Tag: United States of America

The Confederations Cup: Brazil 3-2 USA

The Brazilian coach Dunga’s name translates as “Dopey” in Portuguese, but this soubriquet could have applied to his entire team this evening as the South American champions rode their luck against an American team which, unencumbered by such considerations as fatigue, outplayed them in every department in Johannesberg for forty-five minutes this evening. The Americans deployed the same tactics as they did against Spain during the week. They ran their hearts out, defended deeply and hit the Brazilians with two stunning breaks before half-time, but even these ended up being not quite enough, as Brazil found themselves in the second half and clawed their way back into the match. Earlier this afternoon, Spain had beaten South Africa to third place in the competition with a 3-2 win against the hosts in Rustenberg, in a match that came to life in the last fifteen minutes of normal time, which ended with an extraordinary thirty yard free kick from Katlego Mphela bringing South Africa level. A late, late freekick from Xabi Alonso which curled through about eighteen players to give Spain a win that much of their performance simply didn’t deserve. For South African supporters, though, there is at least cause for quiet optimism that even if they’re some way off being genuine challengers for the trophy, the rank humiliation that many had predicted for them won’t come to pass, at...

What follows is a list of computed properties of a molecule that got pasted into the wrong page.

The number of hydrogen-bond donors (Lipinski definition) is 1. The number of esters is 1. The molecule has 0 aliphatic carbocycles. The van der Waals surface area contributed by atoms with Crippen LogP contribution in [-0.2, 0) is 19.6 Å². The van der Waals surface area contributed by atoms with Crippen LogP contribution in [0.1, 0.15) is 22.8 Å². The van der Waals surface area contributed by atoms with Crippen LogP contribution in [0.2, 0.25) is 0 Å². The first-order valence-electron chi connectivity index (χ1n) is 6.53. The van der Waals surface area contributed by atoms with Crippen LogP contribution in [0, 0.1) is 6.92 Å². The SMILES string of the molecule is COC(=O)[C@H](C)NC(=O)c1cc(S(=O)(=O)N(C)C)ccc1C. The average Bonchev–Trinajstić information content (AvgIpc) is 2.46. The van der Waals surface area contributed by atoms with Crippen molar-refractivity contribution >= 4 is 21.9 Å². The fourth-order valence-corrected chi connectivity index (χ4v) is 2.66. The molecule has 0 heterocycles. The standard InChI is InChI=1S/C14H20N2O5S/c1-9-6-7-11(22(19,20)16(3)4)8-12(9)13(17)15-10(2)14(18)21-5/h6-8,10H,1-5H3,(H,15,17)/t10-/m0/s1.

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The Confederations Cup: Spain 0-2 USA

Yes, yes, yes. Spain had an off night. It has been a long season and their players may have been tired. And so on. Let’s drop the excuses, here. Spain, the European champions and, if you read the print media in much of Europe, already the World Cup winners a year before the tournament, were beaten by a better team on this extraordinary evening in Bloemfontein. This evening, the USA were better organised, more committed and took their chances when they were presented to them. The question now is whether they can translate a result like this into something more concrete. It’s the biggest surprise in the latter stages of an international competition since Croatia dumped Germany so royally out of the 1998 World Cup. The USA team’s next job is to work towards this sort of a result not being a surprise any more. For the first couple of minutes Spain swarmed forward, but the pace of the game was soon being dictated by the Americans. They had wondered aloud what may happen if Spain didn’t properly turn up for this match, and the game plan was clear. Run, chase, tackle. Don’t give them time or space to stop and think. It was as much as they could do, but it was enough. This wasn’t the blanket defence of the minnow playing the major nation, it was deep...

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The Confederations Cup: USA 0-3 Brazil